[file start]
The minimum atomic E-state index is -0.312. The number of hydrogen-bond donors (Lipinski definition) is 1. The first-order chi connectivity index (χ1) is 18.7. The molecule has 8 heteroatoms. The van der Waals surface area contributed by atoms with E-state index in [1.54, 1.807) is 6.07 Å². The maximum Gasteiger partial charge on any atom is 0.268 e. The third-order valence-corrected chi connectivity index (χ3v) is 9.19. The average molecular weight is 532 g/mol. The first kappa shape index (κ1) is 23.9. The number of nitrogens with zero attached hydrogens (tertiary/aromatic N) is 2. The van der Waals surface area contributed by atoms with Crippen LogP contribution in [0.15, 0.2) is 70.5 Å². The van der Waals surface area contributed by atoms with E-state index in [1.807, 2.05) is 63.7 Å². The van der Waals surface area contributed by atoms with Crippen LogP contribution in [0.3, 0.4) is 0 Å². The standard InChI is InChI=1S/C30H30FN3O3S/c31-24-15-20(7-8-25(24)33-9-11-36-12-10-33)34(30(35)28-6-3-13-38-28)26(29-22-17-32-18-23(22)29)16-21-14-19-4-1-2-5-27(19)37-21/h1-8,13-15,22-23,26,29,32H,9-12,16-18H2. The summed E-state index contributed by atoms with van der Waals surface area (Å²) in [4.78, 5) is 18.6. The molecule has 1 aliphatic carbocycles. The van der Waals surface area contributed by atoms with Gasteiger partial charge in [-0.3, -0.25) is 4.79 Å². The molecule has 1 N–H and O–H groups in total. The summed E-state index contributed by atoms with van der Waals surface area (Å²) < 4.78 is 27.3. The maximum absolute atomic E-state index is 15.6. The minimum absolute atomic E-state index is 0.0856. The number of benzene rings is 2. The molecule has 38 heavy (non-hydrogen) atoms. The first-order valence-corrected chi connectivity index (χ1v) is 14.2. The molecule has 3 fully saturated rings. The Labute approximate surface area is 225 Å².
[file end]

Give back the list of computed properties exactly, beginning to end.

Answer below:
The minimum atomic E-state index is -0.312. The number of hydrogen-bond donors (Lipinski definition) is 1. The first-order chi connectivity index (χ1) is 18.7. The molecule has 8 heteroatoms. The van der Waals surface area contributed by atoms with E-state index in [1.54, 1.807) is 6.07 Å². The maximum Gasteiger partial charge on any atom is 0.268 e. The third-order valence-corrected chi connectivity index (χ3v) is 9.19. The average molecular weight is 532 g/mol. The first kappa shape index (κ1) is 23.9. The number of nitrogens with zero attached hydrogens (tertiary/aromatic N) is 2. The van der Waals surface area contributed by atoms with Crippen LogP contribution in [0.15, 0.2) is 70.5 Å². The van der Waals surface area contributed by atoms with E-state index in [1.807, 2.05) is 63.7 Å². The van der Waals surface area contributed by atoms with Crippen LogP contribution in [0.3, 0.4) is 0 Å². The standard InChI is InChI=1S/C30H30FN3O3S/c31-24-15-20(7-8-25(24)33-9-11-36-12-10-33)34(30(35)28-6-3-13-38-28)26(29-22-17-32-18-23(22)29)16-21-14-19-4-1-2-5-27(19)37-21/h1-8,13-15,22-23,26,29,32H,9-12,16-18H2. The summed E-state index contributed by atoms with van der Waals surface area (Å²) in [4.78, 5) is 18.6. The molecule has 1 aliphatic carbocycles. The van der Waals surface area contributed by atoms with Gasteiger partial charge in [-0.3, -0.25) is 4.79 Å². The molecule has 1 N–H and O–H groups in total. The summed E-state index contributed by atoms with van der Waals surface area (Å²) < 4.78 is 27.3. The maximum absolute atomic E-state index is 15.6. The minimum absolute atomic E-state index is 0.0856. The number of benzene rings is 2. The molecule has 38 heavy (non-hydrogen) atoms. The first-order valence-corrected chi connectivity index (χ1v) is 14.2. The molecule has 3 fully saturated rings. The Labute approximate surface area is 225 Å².